Decent Humans is what we call the incredible community we witness on CrowdRise each and every day doing amazing things for good. And each month, we’re going to highlight a Decent Human in the nonprofit world that’s devoting their time and passion to giving back and making a difference. We hope that by sharing their stories of aid, altruism, and passion, others will be inspired to make an even greater impact on the world we live in.
This month we had the chance to talk to Michael Hund, the Executive Director of EB Research Partnership. We learned how an experience at 18 set him on a path that would change his life, why long meetings are overrated, and how traditional business practices can go a long way in the nonprofit world.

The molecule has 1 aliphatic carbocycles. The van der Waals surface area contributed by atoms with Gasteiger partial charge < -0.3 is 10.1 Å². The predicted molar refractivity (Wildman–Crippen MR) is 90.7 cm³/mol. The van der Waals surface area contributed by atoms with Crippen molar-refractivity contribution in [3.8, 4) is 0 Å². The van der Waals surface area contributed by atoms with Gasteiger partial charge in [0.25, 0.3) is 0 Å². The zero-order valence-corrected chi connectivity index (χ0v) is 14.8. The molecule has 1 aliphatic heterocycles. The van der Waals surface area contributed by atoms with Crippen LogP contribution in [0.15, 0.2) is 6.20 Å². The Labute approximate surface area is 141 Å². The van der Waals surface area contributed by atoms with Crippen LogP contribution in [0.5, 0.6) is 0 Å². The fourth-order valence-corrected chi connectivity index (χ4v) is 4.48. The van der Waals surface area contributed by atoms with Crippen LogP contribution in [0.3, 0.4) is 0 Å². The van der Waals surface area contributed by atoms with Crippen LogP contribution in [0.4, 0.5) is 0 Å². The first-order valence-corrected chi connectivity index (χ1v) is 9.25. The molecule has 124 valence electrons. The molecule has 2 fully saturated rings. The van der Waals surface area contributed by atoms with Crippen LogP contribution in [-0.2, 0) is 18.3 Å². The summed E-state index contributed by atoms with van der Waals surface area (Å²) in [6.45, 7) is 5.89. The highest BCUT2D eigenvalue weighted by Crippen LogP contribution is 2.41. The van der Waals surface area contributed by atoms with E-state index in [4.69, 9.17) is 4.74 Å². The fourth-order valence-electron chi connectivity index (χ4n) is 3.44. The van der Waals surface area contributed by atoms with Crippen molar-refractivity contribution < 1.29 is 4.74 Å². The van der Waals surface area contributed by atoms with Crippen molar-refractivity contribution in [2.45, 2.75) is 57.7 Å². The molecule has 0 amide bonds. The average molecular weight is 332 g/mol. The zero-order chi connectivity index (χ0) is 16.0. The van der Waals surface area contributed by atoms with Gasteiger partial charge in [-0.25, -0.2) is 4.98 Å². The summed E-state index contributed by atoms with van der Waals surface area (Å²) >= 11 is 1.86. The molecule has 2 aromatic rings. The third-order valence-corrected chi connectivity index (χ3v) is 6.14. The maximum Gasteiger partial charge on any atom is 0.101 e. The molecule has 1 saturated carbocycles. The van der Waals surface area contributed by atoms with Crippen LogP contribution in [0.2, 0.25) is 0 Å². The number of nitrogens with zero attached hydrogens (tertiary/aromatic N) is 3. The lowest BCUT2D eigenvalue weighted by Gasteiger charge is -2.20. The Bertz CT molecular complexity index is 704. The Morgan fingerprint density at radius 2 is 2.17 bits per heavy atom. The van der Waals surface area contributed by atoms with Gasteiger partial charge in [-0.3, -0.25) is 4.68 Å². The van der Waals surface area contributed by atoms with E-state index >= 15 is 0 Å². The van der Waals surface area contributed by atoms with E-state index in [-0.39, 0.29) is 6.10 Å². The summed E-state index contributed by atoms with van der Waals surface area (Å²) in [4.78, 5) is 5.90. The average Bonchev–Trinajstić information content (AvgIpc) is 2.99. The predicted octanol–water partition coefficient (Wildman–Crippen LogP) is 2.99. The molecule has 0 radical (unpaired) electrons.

When Michael was just 18, he was living on a cattle ranch in rural Kansas. That summer he heard about a camp in the woods of Connecticut called the Hole in the Wall Gang camp. Founded by actor, philanthropist, and businessman Paul Newman, the camp was designed to provide a fun and pure childhood experience to seriously ill children. And with that, Michael was sold.
He jumped in his truck, drove from Kansas to Connecticut, and the course of his life was forever changed. He knew that, from that summer on, he wanted to be involved in contributing to solving the problem of disease. He worked for Hole in the Wall Gang for a decade before moving on to a Myeloma cancer research organization and, at the beginning of this year, landing at EB Research Partnership.On the mission of EB Research Partnership